Push = Stress

As we end February, the word “PUSH” comes to my mind often in SO many different connotations.  Frustration is permeating through the school with testing, data, students who are not responding to intervention, sickness, etc.  With the stress swirling around, I think we as a school are feeling “the push.”

The push of…

  • A math curriculum that does not allow for a day off
  • A principal who needs a volunteer for…
  • A coach who needs you to…
  • Parents who want to ask …
  • Our families who need…

Remember that each person we come in contact with is under stress and trying to complete the tasks on their list which often cause our list to grow.  I was told last week, “You are so intense. Don’t you understand what I have to do?”   My job was causing a “push” to this teacher and it caused anxiety.  If we as adults experience this—what do you think we are doing to our students?

How in the world do we manage and do all that we do?

Stress is a growing part of our everyday lives for teachers and students.  According to Stanford School of Medicine, the number of children, ages of 7-17, treated for depression has more than doubled between the years of 1995 and 2001.  Based on a report, from the National Institute of Mental Health in 2014, “11.4% of population or 2.8 million adolescents, ages 12-17, have reported a major depressive episode.” Shifts in the home lives and finances of our students’ families, increase in testing, issues with peers and other factors have increased our need, as teachers, to be aware of this growing concern and how it affects our children. Even a small amount of stress produces a shot of adrenaline that can increase alertness and increase engagement such as a competition or struggling with a tough task.  As educators, we must keep a good balance of productive stress while teaching our students to successfully manage stress to keep learning conditions optimal.

Your brain contains 100 billion neurons or brain cells.  These cells have the primary job of receiving information and signally other neurons using electricity or chemicals to stimulate messages within the body. The hypothalamus is the regulation center of the brain which keeps your body at a constant; including temperature, heart rate, etc.  Learning happens when neurons are activated and a message is sent along the axon and when repeatedly stimulated a process called synapse is created. Synapse is created when two neurons are connected from the end of the dendrite. Remember dendrites? When this action happens in the brain, it is relating to the brain the information, action or event is important to remember or retain.

 

See Image of a Neuron Below:

When the brain is exposed to stress the body begins to release cortisol which is the primary stress hormone. This chemical affects your heart, lungs, skin, immune system and circulation.  In addition, it stimulates the hypothalamus and when it reaches the neuron, it shuts off the impulses of the dendrites which halts learning.  This is a temporary response and the dendrites will grow back UNLESS there is a long term period of stress.  When stress is repetitive the brain will respond by short circuiting that pathway which will stop impulses and result in the lack of input and messaging.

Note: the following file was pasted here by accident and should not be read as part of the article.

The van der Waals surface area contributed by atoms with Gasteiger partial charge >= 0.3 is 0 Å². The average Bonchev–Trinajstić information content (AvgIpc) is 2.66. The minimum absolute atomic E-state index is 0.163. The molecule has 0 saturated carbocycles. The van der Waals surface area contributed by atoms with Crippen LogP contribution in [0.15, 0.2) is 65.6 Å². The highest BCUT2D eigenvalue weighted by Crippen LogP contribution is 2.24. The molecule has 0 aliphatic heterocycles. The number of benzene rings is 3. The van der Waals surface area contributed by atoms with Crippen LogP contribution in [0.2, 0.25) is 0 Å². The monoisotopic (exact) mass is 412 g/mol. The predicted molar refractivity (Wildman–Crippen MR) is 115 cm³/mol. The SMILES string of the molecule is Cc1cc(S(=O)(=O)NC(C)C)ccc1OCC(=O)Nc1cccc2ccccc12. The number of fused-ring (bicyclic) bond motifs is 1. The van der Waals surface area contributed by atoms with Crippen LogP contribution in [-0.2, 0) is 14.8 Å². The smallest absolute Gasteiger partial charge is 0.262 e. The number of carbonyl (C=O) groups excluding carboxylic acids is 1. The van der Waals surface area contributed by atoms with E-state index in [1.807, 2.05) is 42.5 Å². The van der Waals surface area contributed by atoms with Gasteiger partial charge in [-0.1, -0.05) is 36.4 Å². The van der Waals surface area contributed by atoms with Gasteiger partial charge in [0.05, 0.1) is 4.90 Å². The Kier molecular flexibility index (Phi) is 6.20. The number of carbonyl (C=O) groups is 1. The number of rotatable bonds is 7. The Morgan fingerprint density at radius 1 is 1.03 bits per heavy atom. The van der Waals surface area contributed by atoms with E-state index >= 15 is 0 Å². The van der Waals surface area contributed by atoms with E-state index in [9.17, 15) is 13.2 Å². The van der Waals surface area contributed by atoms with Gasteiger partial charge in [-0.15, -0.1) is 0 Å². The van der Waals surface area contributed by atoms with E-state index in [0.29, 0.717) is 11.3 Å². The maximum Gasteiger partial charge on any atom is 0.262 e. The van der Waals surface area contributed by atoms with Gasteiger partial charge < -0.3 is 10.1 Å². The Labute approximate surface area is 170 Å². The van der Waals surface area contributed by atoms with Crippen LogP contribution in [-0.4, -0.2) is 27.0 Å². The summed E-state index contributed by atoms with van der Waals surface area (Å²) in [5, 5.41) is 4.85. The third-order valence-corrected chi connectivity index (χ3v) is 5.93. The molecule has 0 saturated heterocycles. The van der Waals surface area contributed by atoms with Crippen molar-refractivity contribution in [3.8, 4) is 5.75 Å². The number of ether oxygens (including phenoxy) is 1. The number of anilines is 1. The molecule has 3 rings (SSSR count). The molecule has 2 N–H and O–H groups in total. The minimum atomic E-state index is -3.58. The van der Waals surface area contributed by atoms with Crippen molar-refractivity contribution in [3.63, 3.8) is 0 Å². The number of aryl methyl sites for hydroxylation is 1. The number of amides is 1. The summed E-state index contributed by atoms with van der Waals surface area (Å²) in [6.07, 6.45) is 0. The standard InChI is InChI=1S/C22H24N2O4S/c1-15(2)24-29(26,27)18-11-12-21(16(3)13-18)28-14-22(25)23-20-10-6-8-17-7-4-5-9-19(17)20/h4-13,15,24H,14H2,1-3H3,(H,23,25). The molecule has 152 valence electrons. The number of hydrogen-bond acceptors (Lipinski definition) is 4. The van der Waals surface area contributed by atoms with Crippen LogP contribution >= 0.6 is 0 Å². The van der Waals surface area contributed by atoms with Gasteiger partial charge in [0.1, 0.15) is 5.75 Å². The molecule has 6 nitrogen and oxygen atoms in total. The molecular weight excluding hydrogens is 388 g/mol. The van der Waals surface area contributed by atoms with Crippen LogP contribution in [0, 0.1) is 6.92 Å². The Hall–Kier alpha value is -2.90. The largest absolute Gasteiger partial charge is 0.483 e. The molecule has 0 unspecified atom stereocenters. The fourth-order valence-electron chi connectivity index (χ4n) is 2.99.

Many of our students are in a constant state of stress from instability at home, lack of confidence in a subject, poor self-esteem, and relationships with their peers, etc. This constant state of stress causes inability to stay on task, inattention, and lack of self-control.

The AHA Moment—students in a constant state of stress not only struggle with attention but their brain is actually inhibited from learning due too much or little cortisol.

 

Symptoms of Chronic Stress:

Symptom Examples 
Physical fatigue, headaches, muscle and joint pain, grinding teeth, stomach problems
Cognitive inattention, lack of concentration, blaming others, poor problem solving
Behavioral loss of appetite, withdrawal, acting out, tantrums
Emotional anxiety, guilt, irritability, uncertainty

 

Physiological Increase in blood pressure, breathing, heart rate and muscle tension

 

Looking at the chart above, do you recognize any of your students?

Remember two easy ways to deal with stress—

  1. Deep Breathing!
  • Take a slow breath in through the nose (for about 4 seconds)
  • Hold your breath for 1 or 2 seconds
  • Exhale slowly through the mouth (over about 4 seconds)
  • Wait 2-3 seconds before taking another breath (5-7 seconds for teenagers)
  • Repeat for at least 5 to 10 breaths

 

  1. Movement!

Movement increases production of dopamine which is a chemical produced which combats stress and helps you feel happier and think more clearly. The movement only has to be for 2-3 minutes and can be simple tasks.

  • Go Noodle
  • Silent Ball
  • jog in place or do 10 jumping jacks
  • get up find a partner to share information

Remember stress is inevitable. How we deal with it and teach our students to respond—is up to us!

 

The following older Blogs were used to create this Blog.

http://thiskelly.edublogs.org/tag/stress/

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